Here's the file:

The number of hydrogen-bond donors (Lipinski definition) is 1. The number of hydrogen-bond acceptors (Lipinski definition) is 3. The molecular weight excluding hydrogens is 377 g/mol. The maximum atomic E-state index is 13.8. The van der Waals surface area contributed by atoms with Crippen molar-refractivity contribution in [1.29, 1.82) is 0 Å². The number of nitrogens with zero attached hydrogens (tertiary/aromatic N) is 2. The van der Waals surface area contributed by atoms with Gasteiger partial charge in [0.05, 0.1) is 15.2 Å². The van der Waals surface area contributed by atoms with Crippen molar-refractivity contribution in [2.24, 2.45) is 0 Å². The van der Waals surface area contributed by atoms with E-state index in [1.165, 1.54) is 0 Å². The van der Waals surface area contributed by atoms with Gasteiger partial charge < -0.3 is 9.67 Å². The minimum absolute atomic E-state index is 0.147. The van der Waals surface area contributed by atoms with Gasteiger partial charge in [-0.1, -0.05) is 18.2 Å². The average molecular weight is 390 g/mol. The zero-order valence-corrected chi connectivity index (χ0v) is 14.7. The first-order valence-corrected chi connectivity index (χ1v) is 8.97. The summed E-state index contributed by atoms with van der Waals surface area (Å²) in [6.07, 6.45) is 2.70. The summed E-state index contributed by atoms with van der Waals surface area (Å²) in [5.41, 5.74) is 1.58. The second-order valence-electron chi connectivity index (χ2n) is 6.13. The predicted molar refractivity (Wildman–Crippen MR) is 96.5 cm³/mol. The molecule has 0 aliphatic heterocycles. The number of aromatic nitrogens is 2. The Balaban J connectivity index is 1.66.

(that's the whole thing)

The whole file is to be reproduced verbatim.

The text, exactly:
The number of hydrogen-bond donors (Lipinski definition) is 1. The number of hydrogen-bond acceptors (Lipinski definition) is 3. The molecular weight excluding hydrogens is 377 g/mol. The maximum atomic E-state index is 13.8. The van der Waals surface area contributed by atoms with Crippen molar-refractivity contribution in [1.29, 1.82) is 0 Å². The number of nitrogens with zero attached hydrogens (tertiary/aromatic N) is 2. The van der Waals surface area contributed by atoms with Gasteiger partial charge in [0.05, 0.1) is 15.2 Å². The van der Waals surface area contributed by atoms with Crippen molar-refractivity contribution in [2.24, 2.45) is 0 Å². The van der Waals surface area contributed by atoms with E-state index in [1.165, 1.54) is 0 Å². The van der Waals surface area contributed by atoms with Gasteiger partial charge < -0.3 is 9.67 Å². The minimum absolute atomic E-state index is 0.147. The van der Waals surface area contributed by atoms with Gasteiger partial charge in [-0.1, -0.05) is 18.2 Å². The average molecular weight is 390 g/mol. The zero-order valence-corrected chi connectivity index (χ0v) is 14.7. The first-order valence-corrected chi connectivity index (χ1v) is 8.97. The summed E-state index contributed by atoms with van der Waals surface area (Å²) in [6.07, 6.45) is 2.70. The summed E-state index contributed by atoms with van der Waals surface area (Å²) in [5.41, 5.74) is 1.58. The second-order valence-electron chi connectivity index (χ2n) is 6.13. The predicted molar refractivity (Wildman–Crippen MR) is 96.5 cm³/mol. The molecule has 0 aliphatic heterocycles. The number of aromatic nitrogens is 2. The Balaban J connectivity index is 1.66.